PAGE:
Associates of Prime Minister Benjamin Netanyahu have met with representatives for Hatnuah Chairwoman Tzipi Livni to discuss her inclusion in the next coalition, Israel Radio reported on Tuesday.
The report launched speculation that the prime minister is seeking a government without haredi (ultra-Orthodox) parties and without Habayit Hayehudi; instead preferring to establish a secular-based government with Tzipi Livni and Yair Lapid.
Both sides officially denied the report, though neither side ruled out the scenario either.
Netanyahu himself hinted as such in a speech on Tuesday evening, noting three social goals he intends to achieve during his next term: Lowering housing prices and moving the Housing and Construction Ministry out of "sectoral" hands; changing the system of government; and instituting a law for equal sharing of the national service burden, hinting at national service requirements for all Israelis.
Tuesday's speech ended a day of speculation by some who said that Netanyahu had already initiated direct talks with Livni, intending to cooperate after the elections, and that Livni would receive a senior position for diplomatic negotiations.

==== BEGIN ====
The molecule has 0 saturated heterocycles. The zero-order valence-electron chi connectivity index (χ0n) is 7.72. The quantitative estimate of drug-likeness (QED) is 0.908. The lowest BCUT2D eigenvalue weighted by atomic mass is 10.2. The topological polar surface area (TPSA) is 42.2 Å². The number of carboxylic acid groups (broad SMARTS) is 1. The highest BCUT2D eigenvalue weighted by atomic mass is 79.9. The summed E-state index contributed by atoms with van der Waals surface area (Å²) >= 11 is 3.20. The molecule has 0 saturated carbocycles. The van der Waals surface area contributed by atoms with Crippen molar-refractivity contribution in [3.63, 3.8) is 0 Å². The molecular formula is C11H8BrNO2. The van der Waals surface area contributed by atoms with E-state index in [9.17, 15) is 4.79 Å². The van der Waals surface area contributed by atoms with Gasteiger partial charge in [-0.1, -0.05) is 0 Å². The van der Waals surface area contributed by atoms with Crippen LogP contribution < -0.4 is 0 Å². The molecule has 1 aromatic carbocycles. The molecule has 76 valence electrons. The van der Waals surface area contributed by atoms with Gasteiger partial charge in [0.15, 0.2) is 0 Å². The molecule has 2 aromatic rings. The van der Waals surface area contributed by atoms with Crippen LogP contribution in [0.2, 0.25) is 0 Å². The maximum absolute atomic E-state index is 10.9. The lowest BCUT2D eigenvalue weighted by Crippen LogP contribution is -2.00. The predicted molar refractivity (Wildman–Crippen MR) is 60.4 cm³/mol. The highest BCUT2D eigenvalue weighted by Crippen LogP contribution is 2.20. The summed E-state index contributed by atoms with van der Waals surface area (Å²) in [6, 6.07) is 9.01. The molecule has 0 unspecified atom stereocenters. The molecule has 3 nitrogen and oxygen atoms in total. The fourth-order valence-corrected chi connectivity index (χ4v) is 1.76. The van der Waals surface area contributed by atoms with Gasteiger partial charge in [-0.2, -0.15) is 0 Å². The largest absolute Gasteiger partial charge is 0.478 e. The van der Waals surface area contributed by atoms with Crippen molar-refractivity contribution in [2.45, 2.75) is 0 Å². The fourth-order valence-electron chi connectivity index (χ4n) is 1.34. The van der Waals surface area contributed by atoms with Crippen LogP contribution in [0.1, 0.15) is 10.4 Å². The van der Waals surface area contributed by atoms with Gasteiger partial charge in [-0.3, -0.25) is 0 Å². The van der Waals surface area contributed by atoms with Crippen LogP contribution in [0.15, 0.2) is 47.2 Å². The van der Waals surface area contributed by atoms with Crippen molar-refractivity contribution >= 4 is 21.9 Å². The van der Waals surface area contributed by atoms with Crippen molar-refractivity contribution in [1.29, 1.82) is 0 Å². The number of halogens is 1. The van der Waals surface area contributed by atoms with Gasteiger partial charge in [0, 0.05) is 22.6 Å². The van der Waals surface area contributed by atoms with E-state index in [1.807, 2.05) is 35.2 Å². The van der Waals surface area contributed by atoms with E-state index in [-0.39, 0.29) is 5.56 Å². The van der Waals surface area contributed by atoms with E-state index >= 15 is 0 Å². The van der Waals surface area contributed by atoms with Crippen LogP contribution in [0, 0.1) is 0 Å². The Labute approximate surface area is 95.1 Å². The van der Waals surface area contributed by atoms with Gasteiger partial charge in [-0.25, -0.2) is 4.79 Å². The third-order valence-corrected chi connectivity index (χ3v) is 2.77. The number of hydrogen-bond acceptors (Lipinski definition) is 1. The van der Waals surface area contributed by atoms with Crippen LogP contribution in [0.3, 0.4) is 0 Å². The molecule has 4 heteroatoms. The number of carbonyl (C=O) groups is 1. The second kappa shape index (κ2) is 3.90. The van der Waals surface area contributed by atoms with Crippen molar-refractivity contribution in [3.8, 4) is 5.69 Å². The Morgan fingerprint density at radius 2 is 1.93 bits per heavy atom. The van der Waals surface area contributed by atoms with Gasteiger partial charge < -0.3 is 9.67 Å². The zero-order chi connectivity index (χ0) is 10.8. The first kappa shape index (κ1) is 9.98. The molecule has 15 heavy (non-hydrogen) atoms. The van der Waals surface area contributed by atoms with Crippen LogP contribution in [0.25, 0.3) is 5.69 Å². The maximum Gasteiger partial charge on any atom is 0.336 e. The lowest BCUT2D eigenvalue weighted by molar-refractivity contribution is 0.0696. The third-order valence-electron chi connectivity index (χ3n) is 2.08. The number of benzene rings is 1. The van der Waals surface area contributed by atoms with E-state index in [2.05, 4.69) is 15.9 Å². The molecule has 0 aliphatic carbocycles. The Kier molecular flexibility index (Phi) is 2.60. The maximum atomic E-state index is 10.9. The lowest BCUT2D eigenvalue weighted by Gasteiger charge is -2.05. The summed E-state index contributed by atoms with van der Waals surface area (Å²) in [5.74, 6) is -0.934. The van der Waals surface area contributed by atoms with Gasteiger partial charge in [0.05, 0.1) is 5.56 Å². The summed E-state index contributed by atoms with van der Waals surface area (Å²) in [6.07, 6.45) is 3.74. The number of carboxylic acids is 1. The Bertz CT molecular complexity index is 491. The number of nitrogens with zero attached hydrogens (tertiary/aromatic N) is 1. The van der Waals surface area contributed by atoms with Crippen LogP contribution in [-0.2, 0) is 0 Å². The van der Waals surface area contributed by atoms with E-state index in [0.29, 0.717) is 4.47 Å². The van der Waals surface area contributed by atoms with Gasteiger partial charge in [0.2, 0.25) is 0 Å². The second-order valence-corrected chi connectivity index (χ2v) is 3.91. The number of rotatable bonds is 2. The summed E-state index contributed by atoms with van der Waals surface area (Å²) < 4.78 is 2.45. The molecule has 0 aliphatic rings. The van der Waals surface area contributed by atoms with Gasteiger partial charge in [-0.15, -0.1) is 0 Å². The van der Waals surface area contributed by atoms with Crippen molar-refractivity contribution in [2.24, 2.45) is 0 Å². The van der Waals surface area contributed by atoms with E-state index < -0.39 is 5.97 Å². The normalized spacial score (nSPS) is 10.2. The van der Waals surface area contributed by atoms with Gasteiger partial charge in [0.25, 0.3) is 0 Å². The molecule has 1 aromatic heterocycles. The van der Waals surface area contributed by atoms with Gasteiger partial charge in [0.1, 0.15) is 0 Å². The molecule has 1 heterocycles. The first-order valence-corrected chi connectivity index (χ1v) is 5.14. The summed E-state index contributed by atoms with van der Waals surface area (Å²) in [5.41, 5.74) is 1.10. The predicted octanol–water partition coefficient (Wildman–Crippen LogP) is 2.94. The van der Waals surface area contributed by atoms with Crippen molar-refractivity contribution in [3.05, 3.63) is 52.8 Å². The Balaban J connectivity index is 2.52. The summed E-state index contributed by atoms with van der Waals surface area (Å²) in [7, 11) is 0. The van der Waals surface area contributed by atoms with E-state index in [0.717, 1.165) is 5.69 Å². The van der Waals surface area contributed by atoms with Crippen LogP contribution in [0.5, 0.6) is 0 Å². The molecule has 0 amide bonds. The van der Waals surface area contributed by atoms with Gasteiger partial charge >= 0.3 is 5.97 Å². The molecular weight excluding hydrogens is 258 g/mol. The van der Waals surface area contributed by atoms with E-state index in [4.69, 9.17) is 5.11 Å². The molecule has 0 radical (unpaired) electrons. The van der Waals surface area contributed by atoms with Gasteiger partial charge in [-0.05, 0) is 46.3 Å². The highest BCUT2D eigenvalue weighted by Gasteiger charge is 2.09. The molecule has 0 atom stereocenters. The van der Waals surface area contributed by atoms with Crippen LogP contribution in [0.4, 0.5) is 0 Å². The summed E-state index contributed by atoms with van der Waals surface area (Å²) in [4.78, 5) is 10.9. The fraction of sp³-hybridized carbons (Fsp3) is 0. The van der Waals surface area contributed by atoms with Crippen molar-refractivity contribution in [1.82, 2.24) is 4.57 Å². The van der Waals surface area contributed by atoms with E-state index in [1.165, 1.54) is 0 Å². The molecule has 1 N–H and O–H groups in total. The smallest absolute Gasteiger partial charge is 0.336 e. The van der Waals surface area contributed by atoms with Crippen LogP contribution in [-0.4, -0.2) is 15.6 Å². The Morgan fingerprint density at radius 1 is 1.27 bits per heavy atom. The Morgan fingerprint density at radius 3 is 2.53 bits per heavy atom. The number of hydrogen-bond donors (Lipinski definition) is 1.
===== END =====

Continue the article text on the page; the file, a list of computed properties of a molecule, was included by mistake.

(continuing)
The head of the Likud party's election campaign, Environmental Protection Minister Gilad Erdan told Israel Radio that their report was false and that Netanyahu didn't send any representatives to meet with Livni.
One Likud official said, "Election outcomes for the Likud will affect the coalition composition more than anything else. At this time, it appears that Netanyahu prefers to form a government that will deal with civil issues and a universal draft law, which means he would prefer a government without any haredim, whose impact would be weaker than in the outgoing government."
Meanwhile, tensions between Shas and the Likud were easing, despite Netanyahu's recent call for the Housing and Construction portfolio to move from Shas to Likud-Beytenu.
Interior Minister Eli Yishai (Shas) continued his efforts to calm relations with the Likud on Tuesday, saying in an interview on Kol Beramah, "We will support Netanyahu and recommend him to the president [to form a coalition]. That is our desire."
Regarding the recent spat, Yishai added, "There is no doubt that during election season, everyone tries to go for every vote. The more seats we win, the more portfolios we can demand."
Current Housing and Construction Minister Ariel Atias (Shas) denied on Tuesday that he said that if his portfolio was taken from him, Netanyahu would not be prime minister. "I never said anything of the sort," Atias said on the radio.